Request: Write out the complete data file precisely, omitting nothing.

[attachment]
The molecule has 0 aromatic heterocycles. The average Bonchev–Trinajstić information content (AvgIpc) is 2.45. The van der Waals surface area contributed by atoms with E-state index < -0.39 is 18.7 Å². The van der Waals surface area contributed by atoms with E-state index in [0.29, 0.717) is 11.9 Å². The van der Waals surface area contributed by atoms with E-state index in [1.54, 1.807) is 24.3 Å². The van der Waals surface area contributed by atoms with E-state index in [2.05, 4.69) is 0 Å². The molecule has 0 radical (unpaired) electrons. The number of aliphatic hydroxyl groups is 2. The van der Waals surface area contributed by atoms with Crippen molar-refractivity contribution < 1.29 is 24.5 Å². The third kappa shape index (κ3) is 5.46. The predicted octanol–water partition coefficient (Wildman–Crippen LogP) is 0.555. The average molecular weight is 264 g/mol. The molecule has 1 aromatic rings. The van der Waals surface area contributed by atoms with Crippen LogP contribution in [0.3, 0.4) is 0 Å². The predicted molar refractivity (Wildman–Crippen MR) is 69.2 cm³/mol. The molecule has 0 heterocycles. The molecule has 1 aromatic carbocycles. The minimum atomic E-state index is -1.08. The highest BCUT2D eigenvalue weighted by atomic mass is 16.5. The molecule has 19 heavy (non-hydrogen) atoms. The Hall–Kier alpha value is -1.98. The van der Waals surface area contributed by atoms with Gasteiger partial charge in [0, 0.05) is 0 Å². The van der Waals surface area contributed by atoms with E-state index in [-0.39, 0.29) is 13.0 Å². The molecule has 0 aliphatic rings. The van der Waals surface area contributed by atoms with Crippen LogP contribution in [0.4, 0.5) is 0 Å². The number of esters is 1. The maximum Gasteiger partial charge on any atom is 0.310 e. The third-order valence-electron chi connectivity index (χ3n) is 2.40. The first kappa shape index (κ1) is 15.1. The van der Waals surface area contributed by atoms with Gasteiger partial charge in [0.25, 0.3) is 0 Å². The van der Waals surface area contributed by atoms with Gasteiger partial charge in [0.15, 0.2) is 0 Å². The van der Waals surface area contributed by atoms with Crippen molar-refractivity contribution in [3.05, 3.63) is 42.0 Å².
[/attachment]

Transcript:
The molecule has 0 aromatic heterocycles. The average Bonchev–Trinajstić information content (AvgIpc) is 2.45. The van der Waals surface area contributed by atoms with E-state index < -0.39 is 18.7 Å². The van der Waals surface area contributed by atoms with E-state index in [0.29, 0.717) is 11.9 Å². The van der Waals surface area contributed by atoms with E-state index in [1.54, 1.807) is 24.3 Å². The van der Waals surface area contributed by atoms with E-state index in [2.05, 4.69) is 0 Å². The molecule has 0 radical (unpaired) electrons. The number of aliphatic hydroxyl groups is 2. The van der Waals surface area contributed by atoms with Crippen molar-refractivity contribution < 1.29 is 24.5 Å². The third kappa shape index (κ3) is 5.46. The predicted octanol–water partition coefficient (Wildman–Crippen LogP) is 0.555. The average molecular weight is 264 g/mol. The molecule has 1 aromatic rings. The van der Waals surface area contributed by atoms with Crippen LogP contribution in [0.3, 0.4) is 0 Å². The predicted molar refractivity (Wildman–Crippen MR) is 69.2 cm³/mol. The molecule has 0 heterocycles. The molecule has 1 aromatic carbocycles. The minimum atomic E-state index is -1.08. The highest BCUT2D eigenvalue weighted by atomic mass is 16.5. The molecule has 19 heavy (non-hydrogen) atoms. The Hall–Kier alpha value is -1.98. The van der Waals surface area contributed by atoms with Gasteiger partial charge in [0, 0.05) is 0 Å². The van der Waals surface area contributed by atoms with E-state index in [-0.39, 0.29) is 13.0 Å². The molecule has 0 aliphatic rings. The van der Waals surface area contributed by atoms with Crippen LogP contribution in [0.4, 0.5) is 0 Å². The number of esters is 1. The maximum Gasteiger partial charge on any atom is 0.310 e. The third-order valence-electron chi connectivity index (χ3n) is 2.40. The first kappa shape index (κ1) is 15.1. The van der Waals surface area contributed by atoms with Gasteiger partial charge in [0.25, 0.3) is 0 Å². The van der Waals surface area contributed by atoms with Gasteiger partial charge in [0.15, 0.2) is 0 Å². The van der Waals surface area contributed by atoms with Crippen molar-refractivity contribution in [3.05, 3.63) is 42.0 Å².